Sustainable bike solution benefits campus community

Each year, more and more bikes appear on campus. This is inherently a good thing; more parking spaces, fewer oblivious long-boarders. But the constant rise in bicycles comes with a rise in bike rack clutter, as well. It sounds like a rather insignificant thing to mention, but as a bike rider, it’s more important than it seems.

Riding a bike to campus loses its purpose when you’re forced to lock it halfway across campus because all the slots in the rack outside your class are occupied. While no new racks are being installed, so how can the University continue to encourage cycling without further crowding out the racks we currently have?

The solution is the implementation of a bicycle-sharing system on campus that allows students to use a credit card, paid membership card or cash to check out a bike and return it at their leisure.

Bicycle sharing isn’t uncommon. In fact, many major cities such as San Francisco, Denver, Portland and my native Minneapolis have implemented successful bicycle programs. Some wonder if this system will thrive in our campus environment or if it will simply be ignored. Surprisingly, these pay-as-you-bike systems are also common in many universities across the country. USA Today published an article in 2010, saying that bike sharing programs stretch across “Nearly 90 American universities, from New York University to the University of Alaska-Anchorage,” which is a good enough reason to get on board. If it’s working for them, it can work for us.

The only question that needs to be answered is: How much will it cost?

The cost of a bicycle-sharing program largely varies depending on the type of system the community wants to invest in. An entry from a Wisconsin based blog, Over the Bars, explains in detail what these programs are and how the systems work as they push for the implementation of a program in Milwaukee.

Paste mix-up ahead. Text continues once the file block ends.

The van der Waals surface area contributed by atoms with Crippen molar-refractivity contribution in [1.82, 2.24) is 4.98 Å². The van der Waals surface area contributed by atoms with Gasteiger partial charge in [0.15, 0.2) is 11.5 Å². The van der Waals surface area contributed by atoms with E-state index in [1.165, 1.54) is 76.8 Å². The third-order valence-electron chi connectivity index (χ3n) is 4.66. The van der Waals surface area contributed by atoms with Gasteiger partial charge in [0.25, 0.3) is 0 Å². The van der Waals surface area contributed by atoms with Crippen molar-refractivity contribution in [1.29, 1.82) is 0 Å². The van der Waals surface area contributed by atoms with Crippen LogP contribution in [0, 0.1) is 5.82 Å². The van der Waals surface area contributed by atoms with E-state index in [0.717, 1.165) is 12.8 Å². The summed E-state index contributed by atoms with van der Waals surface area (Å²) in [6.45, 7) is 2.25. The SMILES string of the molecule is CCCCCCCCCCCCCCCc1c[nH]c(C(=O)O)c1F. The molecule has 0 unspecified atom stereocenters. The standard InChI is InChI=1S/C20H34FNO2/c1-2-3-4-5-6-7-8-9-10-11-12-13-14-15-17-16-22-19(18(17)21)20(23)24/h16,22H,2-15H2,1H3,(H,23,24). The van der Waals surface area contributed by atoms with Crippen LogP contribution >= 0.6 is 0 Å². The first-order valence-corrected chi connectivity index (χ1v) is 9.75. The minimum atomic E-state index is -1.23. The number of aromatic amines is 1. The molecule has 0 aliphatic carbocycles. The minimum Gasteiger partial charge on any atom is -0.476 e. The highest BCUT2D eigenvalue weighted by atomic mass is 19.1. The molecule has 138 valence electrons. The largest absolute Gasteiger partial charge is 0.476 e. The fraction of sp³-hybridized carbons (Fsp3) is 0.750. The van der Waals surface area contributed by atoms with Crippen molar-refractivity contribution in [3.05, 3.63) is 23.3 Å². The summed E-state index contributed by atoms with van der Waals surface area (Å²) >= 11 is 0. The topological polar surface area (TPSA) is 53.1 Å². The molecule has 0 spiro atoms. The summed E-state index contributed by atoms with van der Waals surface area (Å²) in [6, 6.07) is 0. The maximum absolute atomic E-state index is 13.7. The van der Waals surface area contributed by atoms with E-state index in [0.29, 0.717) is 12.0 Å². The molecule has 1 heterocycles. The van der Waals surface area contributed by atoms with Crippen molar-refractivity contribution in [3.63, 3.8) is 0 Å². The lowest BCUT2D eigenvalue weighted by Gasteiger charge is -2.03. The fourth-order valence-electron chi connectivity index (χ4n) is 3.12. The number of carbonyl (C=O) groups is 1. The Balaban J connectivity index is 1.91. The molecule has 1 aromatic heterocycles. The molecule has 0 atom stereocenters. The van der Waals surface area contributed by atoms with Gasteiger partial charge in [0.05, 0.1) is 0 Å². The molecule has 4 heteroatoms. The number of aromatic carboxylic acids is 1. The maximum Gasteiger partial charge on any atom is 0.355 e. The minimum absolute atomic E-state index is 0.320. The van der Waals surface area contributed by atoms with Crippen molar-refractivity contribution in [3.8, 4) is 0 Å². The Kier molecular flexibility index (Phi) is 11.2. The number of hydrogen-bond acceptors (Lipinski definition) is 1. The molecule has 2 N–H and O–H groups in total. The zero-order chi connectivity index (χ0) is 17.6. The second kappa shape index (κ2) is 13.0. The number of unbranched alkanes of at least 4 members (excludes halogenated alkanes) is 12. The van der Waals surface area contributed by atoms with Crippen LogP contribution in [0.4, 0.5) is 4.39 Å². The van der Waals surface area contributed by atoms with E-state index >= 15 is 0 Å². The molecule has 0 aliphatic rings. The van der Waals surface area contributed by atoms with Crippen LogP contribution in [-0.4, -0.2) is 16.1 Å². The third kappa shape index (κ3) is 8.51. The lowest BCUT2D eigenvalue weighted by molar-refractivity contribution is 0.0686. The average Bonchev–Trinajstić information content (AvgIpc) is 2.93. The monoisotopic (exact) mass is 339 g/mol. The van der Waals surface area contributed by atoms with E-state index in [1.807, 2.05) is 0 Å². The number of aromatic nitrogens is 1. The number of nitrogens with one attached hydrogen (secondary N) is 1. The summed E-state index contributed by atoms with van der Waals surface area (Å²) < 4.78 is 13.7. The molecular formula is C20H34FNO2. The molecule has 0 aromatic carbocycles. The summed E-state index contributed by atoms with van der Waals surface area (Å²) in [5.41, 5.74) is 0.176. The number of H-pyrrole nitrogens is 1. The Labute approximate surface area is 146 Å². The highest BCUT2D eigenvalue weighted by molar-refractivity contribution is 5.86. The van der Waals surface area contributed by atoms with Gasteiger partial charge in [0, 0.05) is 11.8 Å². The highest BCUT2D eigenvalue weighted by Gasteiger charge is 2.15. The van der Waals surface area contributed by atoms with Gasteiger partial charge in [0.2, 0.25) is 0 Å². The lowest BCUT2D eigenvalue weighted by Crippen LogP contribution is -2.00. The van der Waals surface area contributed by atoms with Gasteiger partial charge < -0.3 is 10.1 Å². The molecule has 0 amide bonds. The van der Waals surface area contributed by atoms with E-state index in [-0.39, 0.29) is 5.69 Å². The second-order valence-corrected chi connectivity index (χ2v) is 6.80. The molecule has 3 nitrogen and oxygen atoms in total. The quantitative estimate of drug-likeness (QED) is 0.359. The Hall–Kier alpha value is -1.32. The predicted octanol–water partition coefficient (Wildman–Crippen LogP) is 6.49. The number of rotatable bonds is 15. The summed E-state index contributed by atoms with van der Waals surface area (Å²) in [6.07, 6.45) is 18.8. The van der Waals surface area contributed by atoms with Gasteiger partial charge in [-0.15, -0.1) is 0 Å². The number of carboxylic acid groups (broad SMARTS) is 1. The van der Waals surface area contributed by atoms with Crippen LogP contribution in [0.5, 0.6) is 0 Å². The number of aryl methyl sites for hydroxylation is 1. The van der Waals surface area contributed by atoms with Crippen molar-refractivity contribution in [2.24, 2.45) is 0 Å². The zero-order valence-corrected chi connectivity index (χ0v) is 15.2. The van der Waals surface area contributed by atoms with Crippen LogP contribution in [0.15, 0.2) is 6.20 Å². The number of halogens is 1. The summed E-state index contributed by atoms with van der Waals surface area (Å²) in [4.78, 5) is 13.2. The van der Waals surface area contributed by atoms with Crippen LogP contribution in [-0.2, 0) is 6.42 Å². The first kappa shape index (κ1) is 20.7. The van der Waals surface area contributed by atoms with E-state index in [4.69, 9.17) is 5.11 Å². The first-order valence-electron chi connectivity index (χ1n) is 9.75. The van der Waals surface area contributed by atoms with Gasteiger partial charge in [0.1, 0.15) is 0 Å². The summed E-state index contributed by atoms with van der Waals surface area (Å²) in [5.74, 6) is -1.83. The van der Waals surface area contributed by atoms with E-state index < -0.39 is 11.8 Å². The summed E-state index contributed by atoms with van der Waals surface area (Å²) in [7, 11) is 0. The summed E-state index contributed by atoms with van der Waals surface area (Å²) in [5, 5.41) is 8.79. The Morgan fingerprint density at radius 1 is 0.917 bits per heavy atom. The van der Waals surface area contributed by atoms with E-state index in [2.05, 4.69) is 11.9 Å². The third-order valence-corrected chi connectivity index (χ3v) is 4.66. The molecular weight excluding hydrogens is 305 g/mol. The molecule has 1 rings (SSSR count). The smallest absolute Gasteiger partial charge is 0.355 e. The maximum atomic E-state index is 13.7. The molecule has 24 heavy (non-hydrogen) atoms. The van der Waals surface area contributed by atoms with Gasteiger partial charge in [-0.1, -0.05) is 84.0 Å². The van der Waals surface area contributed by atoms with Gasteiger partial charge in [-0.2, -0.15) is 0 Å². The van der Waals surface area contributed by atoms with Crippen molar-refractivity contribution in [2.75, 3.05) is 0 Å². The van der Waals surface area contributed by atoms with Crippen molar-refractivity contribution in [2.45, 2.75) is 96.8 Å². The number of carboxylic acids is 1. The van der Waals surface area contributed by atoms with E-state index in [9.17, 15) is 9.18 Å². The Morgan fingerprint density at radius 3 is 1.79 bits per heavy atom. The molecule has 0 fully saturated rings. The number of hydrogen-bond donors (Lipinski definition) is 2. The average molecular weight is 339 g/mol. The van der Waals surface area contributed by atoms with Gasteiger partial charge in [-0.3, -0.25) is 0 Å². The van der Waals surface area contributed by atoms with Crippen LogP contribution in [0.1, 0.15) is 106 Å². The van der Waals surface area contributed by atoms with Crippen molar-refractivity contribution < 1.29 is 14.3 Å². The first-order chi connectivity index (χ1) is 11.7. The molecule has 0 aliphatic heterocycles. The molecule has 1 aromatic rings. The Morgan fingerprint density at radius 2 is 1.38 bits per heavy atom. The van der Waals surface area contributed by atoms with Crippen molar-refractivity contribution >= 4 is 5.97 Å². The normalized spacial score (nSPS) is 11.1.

In summary, there were at one time four generations of bikes, but the older models are quickly being replaced with more modern systems. Some are so advanced they rely solely on GPS and other functions of your smartphone, to access. But even if a less-advanced bike system, such as the one at UC Irvine were established, the initial cost would be of little importance due to the fact that these systems are self-sustaining.

By utilizing solar panel technology, many companies have created a system that is almost entirely sustainable through solar power with only minor maintenance check-ups being required. As one of the largest universities in the country, and with our strong stance on sustainability, it would almost be irresponsible not to consider such a program for ASU.

If the program took off as it has in other cities and colleges, it would motivate students to purchase a membership to the program, rather than spend more on a new or used bike, which would provide more room for the already large population of bikes.

By implementing a bike-sharing program, we would be encouraging the modern student to embrace a sense of community and enforce the idea that even with something as small as transportation, we still have the power to make a change.

 

Reach the columnist schergos@asu.edu or follow him at @ShawnChergorsky

 

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